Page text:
If you’ve been married for any length of time, you may have occasionally thought, “This marriage is going to kill me yet!” After all, marriage certainly isn’t easy. In fact, there may be seasons when the joy is scarce and the energy required is huge.
One thing is for certain. Marriage is for grown-ups. It can be both challenging and difficult. It can also be immensely rewarding and satisfying.
Sometimes when our marriage is difficult, we tend to focus on the flaws of our spouse. Yes, there are some marriages where one person begins to inflict emotional or physical abuse upon his spouse. Or, a married person may practice continual infidelity. These behaviors are often a way of expressing contempt toward his or her spouse. These behaviors can reduce a marriage to a crisis.
Even in healthy marriages, we can focus on the flaws and shortcomings of our spouse. Of course anyone in a marriage gets a front row seat to the virtue and the flaws of one’s spouse.
Perhaps marriage is sometimes difficult because we begin to see our flaws and sins. For the person who is serious about being shaped and formed into the image of Jesus, focusing totally on the flaws of one’s spouse can waste an opportunity to grow.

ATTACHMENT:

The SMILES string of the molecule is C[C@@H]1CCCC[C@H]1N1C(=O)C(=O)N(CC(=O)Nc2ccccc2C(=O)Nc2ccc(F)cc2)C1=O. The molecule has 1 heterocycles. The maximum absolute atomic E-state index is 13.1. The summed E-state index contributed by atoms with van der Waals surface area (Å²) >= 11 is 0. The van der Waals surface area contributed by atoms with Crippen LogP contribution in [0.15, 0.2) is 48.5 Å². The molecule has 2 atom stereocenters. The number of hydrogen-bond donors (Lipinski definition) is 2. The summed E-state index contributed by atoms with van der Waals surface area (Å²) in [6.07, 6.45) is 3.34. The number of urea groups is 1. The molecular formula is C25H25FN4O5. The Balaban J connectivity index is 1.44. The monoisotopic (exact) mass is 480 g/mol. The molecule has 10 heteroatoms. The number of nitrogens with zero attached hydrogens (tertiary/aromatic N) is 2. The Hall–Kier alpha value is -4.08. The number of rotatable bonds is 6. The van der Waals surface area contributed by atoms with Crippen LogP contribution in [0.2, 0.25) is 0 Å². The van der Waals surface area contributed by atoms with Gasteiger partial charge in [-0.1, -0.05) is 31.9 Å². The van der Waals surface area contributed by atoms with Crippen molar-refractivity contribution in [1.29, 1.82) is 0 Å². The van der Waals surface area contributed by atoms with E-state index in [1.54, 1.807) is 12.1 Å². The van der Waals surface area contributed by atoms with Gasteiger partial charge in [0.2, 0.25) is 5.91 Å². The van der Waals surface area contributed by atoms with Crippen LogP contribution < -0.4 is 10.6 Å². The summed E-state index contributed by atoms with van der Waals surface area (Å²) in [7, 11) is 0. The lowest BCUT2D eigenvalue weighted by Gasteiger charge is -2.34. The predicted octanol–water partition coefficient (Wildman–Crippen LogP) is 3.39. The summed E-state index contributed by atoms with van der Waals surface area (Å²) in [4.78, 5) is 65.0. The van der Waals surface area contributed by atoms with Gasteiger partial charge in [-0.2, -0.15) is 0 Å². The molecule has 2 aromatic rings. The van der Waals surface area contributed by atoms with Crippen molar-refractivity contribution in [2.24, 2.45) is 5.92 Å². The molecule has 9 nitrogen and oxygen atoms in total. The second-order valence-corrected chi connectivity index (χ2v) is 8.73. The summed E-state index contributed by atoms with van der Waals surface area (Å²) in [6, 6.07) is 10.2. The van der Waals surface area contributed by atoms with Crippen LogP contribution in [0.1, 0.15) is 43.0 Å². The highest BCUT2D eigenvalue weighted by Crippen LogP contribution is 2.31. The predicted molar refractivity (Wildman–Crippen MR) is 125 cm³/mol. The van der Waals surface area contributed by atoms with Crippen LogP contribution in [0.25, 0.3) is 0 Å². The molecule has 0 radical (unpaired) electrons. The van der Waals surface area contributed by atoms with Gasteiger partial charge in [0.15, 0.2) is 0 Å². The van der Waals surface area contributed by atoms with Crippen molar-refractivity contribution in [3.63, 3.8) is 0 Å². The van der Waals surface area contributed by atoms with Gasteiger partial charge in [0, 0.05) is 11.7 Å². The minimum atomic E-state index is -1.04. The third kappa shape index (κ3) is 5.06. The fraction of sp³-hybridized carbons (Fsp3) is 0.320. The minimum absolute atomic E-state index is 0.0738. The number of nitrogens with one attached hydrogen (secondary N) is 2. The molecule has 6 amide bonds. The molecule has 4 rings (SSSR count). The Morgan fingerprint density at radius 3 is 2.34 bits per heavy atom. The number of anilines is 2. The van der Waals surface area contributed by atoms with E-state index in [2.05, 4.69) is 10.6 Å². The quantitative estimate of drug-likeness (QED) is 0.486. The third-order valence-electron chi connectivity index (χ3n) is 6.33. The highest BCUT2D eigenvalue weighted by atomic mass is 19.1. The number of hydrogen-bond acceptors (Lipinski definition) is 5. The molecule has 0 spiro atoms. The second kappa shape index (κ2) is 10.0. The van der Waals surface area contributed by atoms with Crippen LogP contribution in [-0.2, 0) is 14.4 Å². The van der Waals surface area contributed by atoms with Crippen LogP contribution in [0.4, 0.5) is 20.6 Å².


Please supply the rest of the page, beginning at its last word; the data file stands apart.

Maybe marriage was meant to kill you. Maybe marriage was meant to reveal parts of you that are un-Christlike, immature, and self-absorbed so that by his grace these might be put to death.
Christ-followers refuse to compartmentalize life. Instead, we are very aware that God desires to see us transformed into the image of Jesus his son. This is an ongoing process in life. God takes our experiences, our thoughts, and our practices and uses them to transform us into a Christ-like people.
In marriage there is an opportunity for God to kill whatever might is in us that is not Christ-like. However, we must desire that he put to death this old self.
Charlotte and I married in 1978. We came from two very different homes and in marriage began to form one new home. In these early years, marriage was joyful but was also difficult at times. In marriage, I became more fully aware of the depth of my self-centeredness and self-absorption. Marriage helped me realize that the biggest problem I had in marriage was me.
Maybe marriage was meant to kill you. After all, there are attitudes and behaviors in each one of us that need to die before they ultimately hurt our spouse and children. Maybe more importantly, these attitudes and behaviors will prevent anyone from seeing Jesus in our marriage.
Maybe God uses marriage to make us better people – a more Christ-like people.